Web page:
Japan has a problem: they’re missing old people.
It all started in late July, when officials planned a celebration for Tokyo’s oldest man, Sogen Kato, on his 111th birthday. Family shooed the officials away without meeting Mr. Kato.
After a short investigation, Mr. Kato was found in his underwear and pajamas, dead. In fact, he was mummified, having died perhaps 30 years ago, when his family claims he confined himself to his room and (wait for it…) became a “living Buddha.”
I knew something this crazy had to have religion involved, somehow.
If the Norman Bates vibe isn’t bad enough, the real crime was the ¥9.5 million (or $109,000) in pension benefits that had been paid to Mr. Kato… some of it being withdrawn recently.
This prompted an investigation into other centenarians throughout Japan. Tokyo’s “oldest woman” has been missing for decades, registered as having lived with her daughter who claims to have not had contact with her since before she moved into her current home in 1986. Fraud is not an issue in this case. In fact, the daughter has been paying for her mother’s health insurance this whole time, “just in case.”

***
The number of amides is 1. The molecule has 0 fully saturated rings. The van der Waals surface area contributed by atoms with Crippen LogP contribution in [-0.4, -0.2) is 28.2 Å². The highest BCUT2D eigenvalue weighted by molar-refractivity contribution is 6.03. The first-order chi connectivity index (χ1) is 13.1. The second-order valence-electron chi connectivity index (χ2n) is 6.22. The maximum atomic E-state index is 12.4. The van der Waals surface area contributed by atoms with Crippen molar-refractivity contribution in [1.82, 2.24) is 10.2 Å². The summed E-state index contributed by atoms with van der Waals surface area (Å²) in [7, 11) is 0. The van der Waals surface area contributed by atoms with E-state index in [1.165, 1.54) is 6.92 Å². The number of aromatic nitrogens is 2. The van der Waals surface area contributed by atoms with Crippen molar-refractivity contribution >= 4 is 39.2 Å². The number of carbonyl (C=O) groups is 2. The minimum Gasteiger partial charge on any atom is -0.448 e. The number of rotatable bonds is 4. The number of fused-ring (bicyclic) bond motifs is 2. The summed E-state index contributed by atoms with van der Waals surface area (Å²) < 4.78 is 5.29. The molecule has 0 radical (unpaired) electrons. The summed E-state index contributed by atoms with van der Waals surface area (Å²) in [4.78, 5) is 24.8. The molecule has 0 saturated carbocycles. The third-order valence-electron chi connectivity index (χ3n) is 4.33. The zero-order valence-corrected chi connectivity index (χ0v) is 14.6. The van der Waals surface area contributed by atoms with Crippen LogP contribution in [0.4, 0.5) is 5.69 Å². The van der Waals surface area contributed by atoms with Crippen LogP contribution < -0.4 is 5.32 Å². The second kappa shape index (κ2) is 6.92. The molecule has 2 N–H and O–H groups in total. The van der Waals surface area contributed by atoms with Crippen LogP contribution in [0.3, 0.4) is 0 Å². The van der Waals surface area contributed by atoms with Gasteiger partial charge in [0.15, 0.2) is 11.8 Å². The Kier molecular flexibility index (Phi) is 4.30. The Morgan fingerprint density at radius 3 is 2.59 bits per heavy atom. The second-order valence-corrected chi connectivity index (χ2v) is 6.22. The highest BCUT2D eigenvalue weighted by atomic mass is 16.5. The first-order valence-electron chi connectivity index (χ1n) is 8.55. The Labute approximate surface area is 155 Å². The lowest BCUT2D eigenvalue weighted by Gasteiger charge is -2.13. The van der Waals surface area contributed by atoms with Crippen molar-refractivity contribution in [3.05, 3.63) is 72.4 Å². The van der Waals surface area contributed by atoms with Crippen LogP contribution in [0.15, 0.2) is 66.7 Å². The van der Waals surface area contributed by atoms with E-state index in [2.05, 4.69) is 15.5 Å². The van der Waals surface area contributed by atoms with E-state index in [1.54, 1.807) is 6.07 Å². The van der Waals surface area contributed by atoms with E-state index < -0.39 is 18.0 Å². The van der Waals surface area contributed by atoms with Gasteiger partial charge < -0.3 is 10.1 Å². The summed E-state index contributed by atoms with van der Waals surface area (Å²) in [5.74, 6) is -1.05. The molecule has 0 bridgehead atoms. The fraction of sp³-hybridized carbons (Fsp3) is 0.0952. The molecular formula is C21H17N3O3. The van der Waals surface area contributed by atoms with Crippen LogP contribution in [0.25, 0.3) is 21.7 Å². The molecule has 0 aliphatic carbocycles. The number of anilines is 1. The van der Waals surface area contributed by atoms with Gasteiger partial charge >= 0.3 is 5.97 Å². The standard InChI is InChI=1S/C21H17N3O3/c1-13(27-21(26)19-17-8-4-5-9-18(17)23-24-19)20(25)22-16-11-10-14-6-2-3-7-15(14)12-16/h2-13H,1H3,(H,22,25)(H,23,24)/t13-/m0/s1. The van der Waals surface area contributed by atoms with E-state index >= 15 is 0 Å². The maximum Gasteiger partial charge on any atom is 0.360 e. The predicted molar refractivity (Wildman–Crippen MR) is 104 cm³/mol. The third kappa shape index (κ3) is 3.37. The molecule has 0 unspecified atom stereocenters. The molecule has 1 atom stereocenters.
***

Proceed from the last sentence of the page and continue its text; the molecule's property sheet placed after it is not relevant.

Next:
One unaccounted for woman was reported to be 125 years old, and her last registered address was turned into a park in 1981.
A 64 year old man had kept his mother’s remains in a backpack because he did not have the money for funeral arrangements when she died in 2001. No word on why he was cashing in on her pension, yet still could not find the cash.
There are over 40,000 Japanese citizens reported to be over 100. Expect that number to drop significantly in the coming months, and years, as the investigation continues.